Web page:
A mesmerizing flame melting spectacularly colored glass into a perfect bead. The possibilities of infinite shapes and sizes. The beautiful jewelry those beads can become. All of these factors pulled Mary V. Smith of St. Peters, Missouri, into lampwork — the art of using a torch to melt glass rods into beads.

A corporate graphic designer for 20 years, she saw her industry changing in the ’90s and felt her creativity being stiffled by new technology, so she began exploring her options. She had dabbled in making jewelry and loved going to the St. Louis Art Fair. “I went to school for fine art and graphic design,” she says. “I had to do something with my hands. I tried to transfer some of my knowledge and color theory into jewelry.”

Lampworking is all about amazing combinations of color. The process begins with a steel mandrel, a torch, and a glass rod. Smith coats the end of the rod with bead release, a material that allows the glass to adhere but come off later. Holding the glass in the flame, she spins the mandrel in a slow circle, wrapping the glass around it, pulling it in and out of the flame until the bead is the shape she wants. When the glass begins to cool, she adds other colors. The completed bead then goes into a kiln for annealing to strengthen it.

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“In lampworking, there’s a relationship between the flame and you as you slowly go in and out of it,” says Smith. “You cannot rush the process. It’s almost like a slow dance.”

Soon after her first glass bead making lesson in 2000, Smith rented workspace in her instructor’s home studio and developed her skills. She began building a clientele, but lacked confidence in her abilities. Her Fall Leaves necklace (right), a six-month project, transformed her into a professional in her mind due to its complex nature and successful result. When molten, the red, orange, amber, and olive green glass look the same. On top of that, the red and orange are “striking” colors — the most difficult glass to work with, says Smith. “When using striking transparent red and orange, you must re-introduce the finished bead back in the flame at just the right time to bring out the true color of the glass,” she explains. If the moment is missed, a brown bead results after annealing.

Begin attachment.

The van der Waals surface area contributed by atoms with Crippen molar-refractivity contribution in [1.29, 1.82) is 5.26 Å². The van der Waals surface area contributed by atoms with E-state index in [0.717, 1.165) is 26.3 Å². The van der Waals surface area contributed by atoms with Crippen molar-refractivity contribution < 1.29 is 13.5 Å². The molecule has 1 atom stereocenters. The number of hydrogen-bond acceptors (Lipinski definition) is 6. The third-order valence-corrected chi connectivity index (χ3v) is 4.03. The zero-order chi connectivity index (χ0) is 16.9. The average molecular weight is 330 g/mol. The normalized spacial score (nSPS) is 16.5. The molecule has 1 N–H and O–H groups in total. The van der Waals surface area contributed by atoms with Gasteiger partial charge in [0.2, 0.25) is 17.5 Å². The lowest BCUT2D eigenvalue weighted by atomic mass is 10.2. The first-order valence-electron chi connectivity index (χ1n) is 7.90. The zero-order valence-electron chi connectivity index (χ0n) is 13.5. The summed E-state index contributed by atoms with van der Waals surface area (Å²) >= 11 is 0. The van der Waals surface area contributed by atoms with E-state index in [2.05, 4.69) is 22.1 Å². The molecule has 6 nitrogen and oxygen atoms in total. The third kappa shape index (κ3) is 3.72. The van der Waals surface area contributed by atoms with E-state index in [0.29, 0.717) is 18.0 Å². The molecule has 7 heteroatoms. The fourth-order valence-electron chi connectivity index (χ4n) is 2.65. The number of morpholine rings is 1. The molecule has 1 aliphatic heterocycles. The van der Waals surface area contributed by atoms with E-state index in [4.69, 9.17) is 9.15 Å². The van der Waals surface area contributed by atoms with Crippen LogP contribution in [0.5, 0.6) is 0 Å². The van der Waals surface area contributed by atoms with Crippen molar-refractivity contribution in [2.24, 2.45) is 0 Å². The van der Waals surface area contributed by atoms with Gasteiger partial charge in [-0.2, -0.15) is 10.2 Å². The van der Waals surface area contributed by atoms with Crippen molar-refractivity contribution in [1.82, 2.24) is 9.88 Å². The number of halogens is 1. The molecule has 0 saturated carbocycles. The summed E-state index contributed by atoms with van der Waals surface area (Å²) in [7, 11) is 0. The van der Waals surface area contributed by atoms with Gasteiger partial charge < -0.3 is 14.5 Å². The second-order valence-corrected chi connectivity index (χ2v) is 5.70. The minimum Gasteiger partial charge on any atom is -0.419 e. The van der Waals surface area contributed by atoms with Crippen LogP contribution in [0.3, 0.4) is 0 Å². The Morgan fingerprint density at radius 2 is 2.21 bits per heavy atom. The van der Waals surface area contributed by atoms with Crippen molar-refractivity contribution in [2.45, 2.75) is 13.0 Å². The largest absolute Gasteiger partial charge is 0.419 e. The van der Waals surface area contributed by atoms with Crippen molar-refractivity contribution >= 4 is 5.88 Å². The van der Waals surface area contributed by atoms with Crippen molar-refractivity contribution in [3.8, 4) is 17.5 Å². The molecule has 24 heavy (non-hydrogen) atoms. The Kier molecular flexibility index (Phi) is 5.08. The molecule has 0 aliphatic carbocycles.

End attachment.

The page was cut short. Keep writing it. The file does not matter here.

“I remember getting the necklace done and putting it on,” she recalls. “I had a big mirror for customers to try on jewelry, and I finally felt like I was more than just playing around.”

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From that point forward it has been game on for Smith, who describes her jewelry style as “fun and feminine, with a contemporary twist.” She now works in a home studio, sells her jewelry online and at major regional art fairs, and is on the faculty where she had her first lesson. And she’s still making new discoveries every day.

“There’s not a day that I sit down at my torch that I don’t learn something new,” she says. “I think that’s probably some of the addiction for me. I always want to keep learning.”

Mary V. Smith uses soft, soda-lime glass from Murano, Italy, to construct her beads because she says it’s “consistent and stable in the flame.” After first crafting the design of her Carmelized necklace in opaque black, white, and gray glass, she thought, “Wow, if it looks like this in opaque, what if I can get it to work in transparent?” (Because opaque glass is stiffer, it can be easier to work with.)

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Carmelized took approximately 80 to 120 hours to make, and it won second place in the beads category of the 2009 Saul Bell Design Award competition. Smith wanted the necklace to appear as though it comprises many individual beads, but it actually has 31 interlocking beads with six nodules on each. “I had to play around with it to get the nodules not to melt into each other as I was laying down the colors,” she says. With six nodules on each bead, they’re in the flame for about 8 to 12 minutes.

All lampwork beads have to be annealed in a kiln to strengthen them, but knowing when to anneal is vital. The glass has to cool slightly but not too much, and the success — or failure — of the bead often isn’t visible until after annealing. Hot glass is usually dark so it masks the delineation of colors.

To create the 31 beads in Carmelized, Smith used a lampworking torch and a 13 inch long by 3/32 inch diameter steel mandrel. (The diameter is the final size of the holes in the beads.) Holding the glass in the flame, she spins the mandrel in a slow circle, wrapping the glass around it, pulling it in and out of the flame until the bead is the shape she wants. When it begins to cool, she adds other colors, varying the order of layers from bead to bead.

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It’s a very delicate craft. “I’ve cracked the center beads before when I’m making them because I’m so focused on the heat of the nodules that the base bead can cool off enough to crack,” says Smith. “When that happens, you’ve lost your work.”

After annealing, Smith secures the mandrel in a vise grip and twists off the beads. Under running water, she cleans out the chalky bead release residue in the holes with a diamond bit reamer. She etches the beads by immersing them in Etch Bath for 4 to 5 minutes, which takes a bit of the surface off the glass, giving it depth and softness. “I get such a great response to the etched glass,” says Smith. “It’s by far what I sell most.”

Strung on a double thickness of woven stainless steel Soft Touch Wire, Carmelized has 5.6 mm sterling silver bicone beads between each glass bead, adding to the illusion that the beads are interlocking.

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